What is Chickie’s love language? Do you meet her there? How did you figure it out? I read the book and I know mine, but I can’t figure out my 10 year old daughter. It’s almost like she doesn’t have one. -or maybe it’s so different from mine I can’t fathom it. Who knows? It’s like being lost in the forest all the time all the trees look the same and I can’t get my bearings. The only thing I am sure of is I love her like crazy and I am pretty sure she knows it. I’m hoping that’s enough. Sending good thought your way.

  57. Heather

    Well, you just reminded me to send my mother a text message to tell her that I love her ;) I’m sorry Chickie is having a rough time. Hang in there!!

  58. Kate

    The main thing I remember about being that age was how much I could. not. help. it. I wasn’t too obnoxious behavior-wise, but my mood swings were huge, and so baffling and out of control I never had a clue what I was about to do next. (As an older teenager I thought I was bipolar. I wasn’t, just an intense kid who had to learn how to handle it.) And it was too intense for me to talk about emotional things, so if there was conflict I would rather avoid than resolve it. But things got better around 16 and we’ve all gotten along great since. :)

    I also would have horrible dreams, that didn’t have anything to do with my life but would leave me feeling awful in the morning. I remember once around 13 or 14 when my mom was giving me chores for the day before leaving for work, and I’d just gotten up. I was unenthusiastic to say the least, and I remember her snapping, uncharacteristically, “Oh, your life is SO rough!” before she left. All I could think was that I’d just awoken from a dream about people dying, and maybe being cheerful after that was indeed a hard thing to do.

  59. Sarahtoo

    And here I thought this was going to be an early Love Thursday post! Chickadee’s call about her card, just so that she could say thank you so carefully seems awfully like an unsaid “I love you, mom” to me. I’m so sorry that she’s being so… 12! I’ve got my fingers crossed that you all come out the other side (back into the I-love-everything-about-her part) soon.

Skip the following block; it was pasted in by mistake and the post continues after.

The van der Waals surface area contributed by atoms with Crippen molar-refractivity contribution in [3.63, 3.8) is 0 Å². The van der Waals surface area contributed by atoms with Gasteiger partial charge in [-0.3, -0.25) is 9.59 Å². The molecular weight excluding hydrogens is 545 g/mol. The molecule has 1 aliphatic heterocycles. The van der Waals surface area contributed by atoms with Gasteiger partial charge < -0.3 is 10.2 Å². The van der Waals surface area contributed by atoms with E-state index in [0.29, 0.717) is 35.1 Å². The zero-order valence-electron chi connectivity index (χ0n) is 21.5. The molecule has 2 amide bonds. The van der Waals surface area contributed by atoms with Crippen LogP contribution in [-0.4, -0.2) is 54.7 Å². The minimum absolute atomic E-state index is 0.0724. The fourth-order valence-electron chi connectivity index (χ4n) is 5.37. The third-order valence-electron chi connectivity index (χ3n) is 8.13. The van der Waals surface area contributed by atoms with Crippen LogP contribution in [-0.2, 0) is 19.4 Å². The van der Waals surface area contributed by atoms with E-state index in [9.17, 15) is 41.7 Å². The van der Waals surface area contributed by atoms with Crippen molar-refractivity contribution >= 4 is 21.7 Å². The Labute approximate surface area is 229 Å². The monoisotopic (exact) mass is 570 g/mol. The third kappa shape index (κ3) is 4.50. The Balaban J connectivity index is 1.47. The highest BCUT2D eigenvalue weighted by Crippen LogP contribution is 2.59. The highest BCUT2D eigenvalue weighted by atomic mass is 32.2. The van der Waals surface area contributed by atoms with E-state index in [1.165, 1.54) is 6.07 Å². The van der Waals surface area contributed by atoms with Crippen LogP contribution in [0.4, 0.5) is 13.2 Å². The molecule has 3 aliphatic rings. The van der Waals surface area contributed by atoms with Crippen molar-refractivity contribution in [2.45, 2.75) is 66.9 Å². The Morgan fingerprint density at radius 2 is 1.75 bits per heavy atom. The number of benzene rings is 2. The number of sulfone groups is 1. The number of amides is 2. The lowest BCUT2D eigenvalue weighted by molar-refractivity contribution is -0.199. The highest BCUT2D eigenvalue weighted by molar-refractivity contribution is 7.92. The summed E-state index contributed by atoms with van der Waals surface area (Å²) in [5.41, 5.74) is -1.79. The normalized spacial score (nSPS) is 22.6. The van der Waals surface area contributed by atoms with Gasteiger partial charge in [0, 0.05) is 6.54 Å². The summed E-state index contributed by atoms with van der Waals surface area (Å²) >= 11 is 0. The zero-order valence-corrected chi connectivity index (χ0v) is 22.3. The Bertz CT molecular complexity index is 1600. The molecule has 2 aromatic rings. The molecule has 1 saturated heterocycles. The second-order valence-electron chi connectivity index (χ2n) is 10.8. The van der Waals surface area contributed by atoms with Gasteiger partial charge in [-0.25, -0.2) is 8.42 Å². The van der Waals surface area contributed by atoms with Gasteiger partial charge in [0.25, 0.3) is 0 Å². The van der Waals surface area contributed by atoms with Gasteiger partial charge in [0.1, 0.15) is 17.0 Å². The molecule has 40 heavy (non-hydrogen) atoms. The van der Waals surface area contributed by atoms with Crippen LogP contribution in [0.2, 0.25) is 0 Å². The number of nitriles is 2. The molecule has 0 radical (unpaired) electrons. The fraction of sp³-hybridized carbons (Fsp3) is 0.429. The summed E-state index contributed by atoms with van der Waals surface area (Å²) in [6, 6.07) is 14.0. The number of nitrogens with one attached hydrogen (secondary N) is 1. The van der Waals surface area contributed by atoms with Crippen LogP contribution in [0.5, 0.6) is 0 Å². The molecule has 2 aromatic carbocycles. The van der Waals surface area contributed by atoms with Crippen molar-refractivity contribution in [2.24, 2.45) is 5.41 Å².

60. J from Ireland

    That “Thank you Mama” has me crying my eyes out.
    I really get this except she is 13yrs old and her father lives with us so there is no break for any of us!!
    When you find answers PLEASE SHARE!! best wishes.

  61. Linda Sherwood

    Oh Mir! This brought tears to my eyes. I had my own battle with my oldest last week, and I was ready to grant her all of her wishes — basically, I planned to be dead to her. I’d say, “I love you,” but other than that, I was not going to be her mother. It was hard coming to that decision.

    I cried most of the first day after we fought. My husband told me I should talk to her, and she was waiting to talk. I replied I wasn’t ready. I ignored her for a day — never did that before. I was prepared to do it for a lot longer. Or at least I thought I was at about 2 a.m. when I was still crying and trying to explain things to my husband.

    And then while I was eating breakfast, she swooped down and hugged me and said, “I’m sorry.” And I started crying. And two days later, she was back to her normal make me want to pinch her head off self. ARGH!

  62. shadymama

    there’s so much good here RE:chikadee (and i agree with it all (pretty much)) – i just want to quickly say this:

    i? was Heinous as a teen. i turned out well, so, (for the hundredth time in this comment section) *this too shall pass”.

    you? are a gorgeous mama. way to breathe deep, think hard, bite yer tongue and be the grownup. please go take yerself out for some ice cream and whiskey, stat.

    sending love.

  63. Sherry

    My 12 year old is 20 now and we still have those “moments”. (And they say childhood goes by so fast . . . .)

    Three phrases come to mind:

    Pick your battles,
    She’s trying to teach me the true meaning of unconditional love, and
    Gotta love ’em.

    Good luck….